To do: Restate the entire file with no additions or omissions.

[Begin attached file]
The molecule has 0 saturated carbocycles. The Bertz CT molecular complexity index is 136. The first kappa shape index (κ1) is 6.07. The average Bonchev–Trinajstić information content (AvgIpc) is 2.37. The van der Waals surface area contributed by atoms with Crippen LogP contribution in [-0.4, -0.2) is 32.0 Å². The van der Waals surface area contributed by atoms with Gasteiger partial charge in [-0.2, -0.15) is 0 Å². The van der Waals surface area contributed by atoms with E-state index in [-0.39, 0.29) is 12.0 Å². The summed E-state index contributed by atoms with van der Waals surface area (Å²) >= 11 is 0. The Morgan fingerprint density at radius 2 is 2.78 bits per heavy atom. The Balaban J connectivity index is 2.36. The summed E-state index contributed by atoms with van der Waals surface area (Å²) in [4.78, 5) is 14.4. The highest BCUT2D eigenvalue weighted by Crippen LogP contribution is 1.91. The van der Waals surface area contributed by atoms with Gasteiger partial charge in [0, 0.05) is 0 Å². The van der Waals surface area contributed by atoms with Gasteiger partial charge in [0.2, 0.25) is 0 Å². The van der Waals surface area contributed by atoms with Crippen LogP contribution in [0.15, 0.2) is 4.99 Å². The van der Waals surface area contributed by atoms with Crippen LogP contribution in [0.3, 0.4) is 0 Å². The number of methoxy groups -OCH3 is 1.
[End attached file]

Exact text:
The molecule has 0 saturated carbocycles. The Bertz CT molecular complexity index is 136. The first kappa shape index (κ1) is 6.07. The average Bonchev–Trinajstić information content (AvgIpc) is 2.37. The van der Waals surface area contributed by atoms with Crippen LogP contribution in [-0.4, -0.2) is 32.0 Å². The van der Waals surface area contributed by atoms with Gasteiger partial charge in [-0.2, -0.15) is 0 Å². The van der Waals surface area contributed by atoms with E-state index in [-0.39, 0.29) is 12.0 Å². The summed E-state index contributed by atoms with van der Waals surface area (Å²) >= 11 is 0. The Morgan fingerprint density at radius 2 is 2.78 bits per heavy atom. The Balaban J connectivity index is 2.36. The summed E-state index contributed by atoms with van der Waals surface area (Å²) in [4.78, 5) is 14.4. The highest BCUT2D eigenvalue weighted by Crippen LogP contribution is 1.91. The van der Waals surface area contributed by atoms with Gasteiger partial charge in [0, 0.05) is 0 Å². The van der Waals surface area contributed by atoms with Gasteiger partial charge in [0.2, 0.25) is 0 Å². The van der Waals surface area contributed by atoms with Crippen LogP contribution in [0.15, 0.2) is 4.99 Å². The van der Waals surface area contributed by atoms with Crippen LogP contribution in [0.3, 0.4) is 0 Å². The number of methoxy groups -OCH3 is 1.